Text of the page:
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Seabird Decline Since 1950s Is Dramatic

Jul 09, 2015 10:54 PM EDT
Laysan albatross
Seabird numbers are down by 70 percent since the 1950s, say researchers.
(Photo : Wikimedia Commons)

The monitored seabird populations of our world have dropped 70 percent since the 1950s. Meaning that the seabird numbers that flocked, say, during the Cuban Missile Crisis or when the movie Scarface was a hit are no longer in such glorious crowds. This is a stark indication that marine ecosystems are not doing well, as researchers at the University of British Columbia and and the University of Technology, Sydney, in Australia, recently wrote in their paper in PLOS ONE.

The researchers compiled information on more than 500 seabird populations from around the world, adding up to 19 percent of the global seabird population. The overall populations had declined by 69.6 percent, they say in their report--meaning there has been a loss of about 230 million birds in 60 years.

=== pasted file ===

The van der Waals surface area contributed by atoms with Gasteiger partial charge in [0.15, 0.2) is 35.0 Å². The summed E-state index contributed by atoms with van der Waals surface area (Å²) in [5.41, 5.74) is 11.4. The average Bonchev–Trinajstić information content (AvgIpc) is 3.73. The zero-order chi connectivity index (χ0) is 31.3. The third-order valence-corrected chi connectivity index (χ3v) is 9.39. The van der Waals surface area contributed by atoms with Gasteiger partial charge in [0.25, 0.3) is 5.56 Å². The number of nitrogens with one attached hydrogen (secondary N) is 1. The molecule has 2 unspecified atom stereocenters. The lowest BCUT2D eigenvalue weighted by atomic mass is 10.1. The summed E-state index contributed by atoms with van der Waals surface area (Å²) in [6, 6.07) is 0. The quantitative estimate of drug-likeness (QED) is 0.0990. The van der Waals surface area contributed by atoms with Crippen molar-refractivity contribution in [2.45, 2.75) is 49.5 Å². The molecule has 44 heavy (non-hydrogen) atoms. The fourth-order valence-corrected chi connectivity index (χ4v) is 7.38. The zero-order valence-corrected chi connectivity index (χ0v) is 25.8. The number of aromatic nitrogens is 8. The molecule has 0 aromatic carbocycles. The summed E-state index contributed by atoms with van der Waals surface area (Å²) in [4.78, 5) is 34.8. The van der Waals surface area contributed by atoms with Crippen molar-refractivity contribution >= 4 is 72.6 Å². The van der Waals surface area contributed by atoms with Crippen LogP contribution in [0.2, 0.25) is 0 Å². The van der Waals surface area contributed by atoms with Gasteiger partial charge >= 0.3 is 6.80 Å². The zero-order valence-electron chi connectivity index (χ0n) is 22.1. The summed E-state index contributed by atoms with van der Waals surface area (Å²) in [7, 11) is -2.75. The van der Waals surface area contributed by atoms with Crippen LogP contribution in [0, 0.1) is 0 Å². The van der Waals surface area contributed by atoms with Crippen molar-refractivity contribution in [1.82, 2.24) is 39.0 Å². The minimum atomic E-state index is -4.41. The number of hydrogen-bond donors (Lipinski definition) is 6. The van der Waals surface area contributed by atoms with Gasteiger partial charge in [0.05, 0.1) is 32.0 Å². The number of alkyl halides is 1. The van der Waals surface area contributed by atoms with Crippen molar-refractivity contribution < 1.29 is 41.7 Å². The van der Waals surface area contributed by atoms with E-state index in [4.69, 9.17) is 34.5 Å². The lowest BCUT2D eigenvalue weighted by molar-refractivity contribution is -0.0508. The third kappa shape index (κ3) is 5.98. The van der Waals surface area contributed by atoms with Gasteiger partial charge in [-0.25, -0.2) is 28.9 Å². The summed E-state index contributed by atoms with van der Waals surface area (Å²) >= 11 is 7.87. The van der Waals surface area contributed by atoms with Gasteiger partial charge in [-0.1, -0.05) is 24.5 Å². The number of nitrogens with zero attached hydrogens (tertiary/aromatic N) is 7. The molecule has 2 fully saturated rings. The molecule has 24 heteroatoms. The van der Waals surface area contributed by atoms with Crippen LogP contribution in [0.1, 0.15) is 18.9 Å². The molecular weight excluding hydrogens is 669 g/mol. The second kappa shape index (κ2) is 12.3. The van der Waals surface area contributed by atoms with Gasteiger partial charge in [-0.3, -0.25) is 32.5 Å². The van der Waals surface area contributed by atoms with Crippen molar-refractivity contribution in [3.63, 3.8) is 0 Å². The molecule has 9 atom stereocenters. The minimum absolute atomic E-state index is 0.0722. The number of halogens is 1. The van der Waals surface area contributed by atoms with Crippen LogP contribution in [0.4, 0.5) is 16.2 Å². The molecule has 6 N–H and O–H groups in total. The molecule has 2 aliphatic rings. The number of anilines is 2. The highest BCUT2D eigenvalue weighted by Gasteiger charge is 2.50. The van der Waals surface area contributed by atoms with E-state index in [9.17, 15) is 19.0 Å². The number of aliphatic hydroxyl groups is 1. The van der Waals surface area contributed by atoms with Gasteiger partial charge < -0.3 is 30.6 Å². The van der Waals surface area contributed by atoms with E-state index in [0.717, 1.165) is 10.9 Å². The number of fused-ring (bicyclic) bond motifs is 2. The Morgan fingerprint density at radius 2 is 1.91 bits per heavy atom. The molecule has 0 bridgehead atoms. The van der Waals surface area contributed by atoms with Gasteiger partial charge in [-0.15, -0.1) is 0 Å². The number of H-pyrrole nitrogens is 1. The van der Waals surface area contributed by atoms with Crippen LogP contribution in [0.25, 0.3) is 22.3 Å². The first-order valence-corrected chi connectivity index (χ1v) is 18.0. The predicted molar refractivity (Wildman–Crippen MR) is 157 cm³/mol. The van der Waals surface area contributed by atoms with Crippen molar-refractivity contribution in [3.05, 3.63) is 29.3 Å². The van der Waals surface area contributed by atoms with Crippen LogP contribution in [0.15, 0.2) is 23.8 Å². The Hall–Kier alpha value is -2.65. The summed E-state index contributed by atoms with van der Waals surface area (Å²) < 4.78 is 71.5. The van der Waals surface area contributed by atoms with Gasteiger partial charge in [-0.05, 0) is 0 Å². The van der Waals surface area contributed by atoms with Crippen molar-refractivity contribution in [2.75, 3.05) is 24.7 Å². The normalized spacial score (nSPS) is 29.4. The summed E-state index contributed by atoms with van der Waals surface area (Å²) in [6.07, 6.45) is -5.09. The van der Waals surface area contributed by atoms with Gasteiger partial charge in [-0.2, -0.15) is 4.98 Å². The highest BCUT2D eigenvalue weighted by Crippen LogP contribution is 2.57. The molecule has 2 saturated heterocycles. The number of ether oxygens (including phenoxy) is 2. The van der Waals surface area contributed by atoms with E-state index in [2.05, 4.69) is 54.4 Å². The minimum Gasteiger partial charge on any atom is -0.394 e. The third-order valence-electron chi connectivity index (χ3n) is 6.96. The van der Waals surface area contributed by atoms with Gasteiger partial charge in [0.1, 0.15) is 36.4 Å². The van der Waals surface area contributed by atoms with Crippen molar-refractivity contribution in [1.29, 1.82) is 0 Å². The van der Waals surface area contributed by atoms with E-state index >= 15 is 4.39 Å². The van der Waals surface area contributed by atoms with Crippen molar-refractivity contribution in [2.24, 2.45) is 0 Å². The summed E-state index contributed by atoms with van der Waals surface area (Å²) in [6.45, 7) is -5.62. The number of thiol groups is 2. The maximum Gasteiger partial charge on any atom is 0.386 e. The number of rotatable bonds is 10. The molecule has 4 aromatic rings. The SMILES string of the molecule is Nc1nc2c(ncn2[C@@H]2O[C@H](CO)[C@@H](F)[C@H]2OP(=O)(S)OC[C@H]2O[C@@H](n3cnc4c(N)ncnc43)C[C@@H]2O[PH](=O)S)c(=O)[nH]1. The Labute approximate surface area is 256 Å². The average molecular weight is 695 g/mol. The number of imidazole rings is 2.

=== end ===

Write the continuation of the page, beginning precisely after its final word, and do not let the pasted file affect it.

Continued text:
"Seabirds are particularly good indicators of the health of marine ecosystems," said Paleczny, in a release. "When we see this magnitude of seabird decline, we can see there is something wrong with marine ecosystems. It gives us an idea of the overall impact we're having."

Contributors to the decline include: overfishing of seabird food; birds becoming tangled in fishing gear; plastic and oil pollution; non-native predators to seabird colonies; changes and destruction to habitat; and alterations caused by climate change, the release said.

The albatross, for instance, shows substantial declines in the report, and often gets caught on longline fishing hooks and drowns. This is a problem that kills hundred of thousands of seabirds every year, according to the release.

"Our work demonstrates the strong need for increased seabird conservation effort internationally," said Paleczny, according to the release. "Loss of seabirds causes a variety of impacts in coastal and marine ecosystems."

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